4. Agreed, open source car design, rather than car software, is a slightly different subject, and an intriguing idea.

  5. Just to add to my previous comment, there are numerous existing OSS software products, or products based on OSS code, that are remarkably stable and dependable, RHEL (Liux as a whole for that matter) immediately comes to mind.

    It's probably worth making a distinction in the types of coding out there like Alpha, Beta and Stable. I'm not a programmer myself, but once coding has reached "Stable", chances are you'll have virtually bulletproof software.
    If automakers release "stable" releases, that should be fine I think.

    Besides, people already modify their cars in questionable ways not involving software. These are problems coming from individuals, which has been a problem for ages already.

  6. I wonder if open source could cause warranty issues? You go in to have your car worked on for software glitches or some other related issue, only to have them say "sorry your glitch was caused by unauthorized software not covered under your warranty". A glitch caused by third party software that was installed by the cars owner could be looked at as owner inflicted damage and would either not be covered under warranty or could void your warranty altogether.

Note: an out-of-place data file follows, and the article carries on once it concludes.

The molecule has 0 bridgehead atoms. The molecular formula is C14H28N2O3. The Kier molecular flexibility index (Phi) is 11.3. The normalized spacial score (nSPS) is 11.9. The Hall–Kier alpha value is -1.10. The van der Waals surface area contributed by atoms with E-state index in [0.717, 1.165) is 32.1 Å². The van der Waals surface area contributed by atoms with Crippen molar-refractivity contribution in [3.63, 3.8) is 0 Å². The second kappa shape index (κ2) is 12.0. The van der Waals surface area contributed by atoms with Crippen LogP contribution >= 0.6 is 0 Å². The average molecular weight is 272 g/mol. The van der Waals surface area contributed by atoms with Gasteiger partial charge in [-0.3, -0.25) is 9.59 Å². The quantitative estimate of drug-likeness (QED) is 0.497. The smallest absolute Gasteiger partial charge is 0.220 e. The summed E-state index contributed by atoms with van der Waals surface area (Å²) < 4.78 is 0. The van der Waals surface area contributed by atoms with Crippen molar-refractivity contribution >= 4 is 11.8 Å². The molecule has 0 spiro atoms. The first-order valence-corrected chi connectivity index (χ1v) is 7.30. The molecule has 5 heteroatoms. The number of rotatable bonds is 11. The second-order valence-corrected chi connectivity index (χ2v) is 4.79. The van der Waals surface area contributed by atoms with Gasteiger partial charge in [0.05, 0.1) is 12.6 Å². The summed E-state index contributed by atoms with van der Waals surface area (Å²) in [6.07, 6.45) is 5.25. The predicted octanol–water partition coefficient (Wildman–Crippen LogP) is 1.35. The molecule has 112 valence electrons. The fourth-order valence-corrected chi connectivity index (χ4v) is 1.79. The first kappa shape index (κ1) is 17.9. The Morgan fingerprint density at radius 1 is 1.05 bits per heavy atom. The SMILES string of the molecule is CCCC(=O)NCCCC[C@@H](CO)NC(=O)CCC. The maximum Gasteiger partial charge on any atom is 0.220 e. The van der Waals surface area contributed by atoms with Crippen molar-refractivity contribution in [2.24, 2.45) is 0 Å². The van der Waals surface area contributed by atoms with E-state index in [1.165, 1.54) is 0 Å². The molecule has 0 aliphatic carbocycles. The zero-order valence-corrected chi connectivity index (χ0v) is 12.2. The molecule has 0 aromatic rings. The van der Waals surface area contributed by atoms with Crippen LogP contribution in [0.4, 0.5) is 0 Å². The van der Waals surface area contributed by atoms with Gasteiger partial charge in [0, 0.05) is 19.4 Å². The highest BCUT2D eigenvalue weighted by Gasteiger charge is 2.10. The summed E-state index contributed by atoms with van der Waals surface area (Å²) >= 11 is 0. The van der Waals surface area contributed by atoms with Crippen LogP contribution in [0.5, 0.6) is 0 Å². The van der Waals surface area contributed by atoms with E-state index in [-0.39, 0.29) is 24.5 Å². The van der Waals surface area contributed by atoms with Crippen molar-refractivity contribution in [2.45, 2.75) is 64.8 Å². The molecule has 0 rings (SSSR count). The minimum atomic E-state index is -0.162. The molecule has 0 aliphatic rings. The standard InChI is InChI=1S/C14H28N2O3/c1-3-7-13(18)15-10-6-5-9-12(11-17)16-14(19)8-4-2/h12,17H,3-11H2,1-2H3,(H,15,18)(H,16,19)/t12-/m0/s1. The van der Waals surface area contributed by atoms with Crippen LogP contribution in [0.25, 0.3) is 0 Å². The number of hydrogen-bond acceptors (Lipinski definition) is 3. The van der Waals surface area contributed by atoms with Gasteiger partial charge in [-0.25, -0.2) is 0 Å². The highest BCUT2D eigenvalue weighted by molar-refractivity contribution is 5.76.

7. That's a good point. My own train of thought was whether it'd affect resale value having non-standard software - at the very least, you'd have to flash the car back to standard when selling it. I reckon buyers would be suspicious if the previous owner had been playing around with the car's software himself...

  8. I could see someone loosing interest in a car that was messed around with, heavily or poorly customized cars loose a lot of value on the used lot.

  9. By the way, I think Tesla is already using Linux for the large screen central console computer. So, like Apple they build proprietary layers on top of Open Source foundation. Looks like the perfect mix to me.

  10. I think you've massively misunderstood what open source electric cars mean. Just because a system is open source doesn't mean that anybody can come along and install their own "Hello World" app into the system. It's open source. That's all. Anybody can go and look at the source. It allows for thousands to tens of thousands of people to find problems and suggest improvements. That's why some of the most stable systems in the world run on open source software.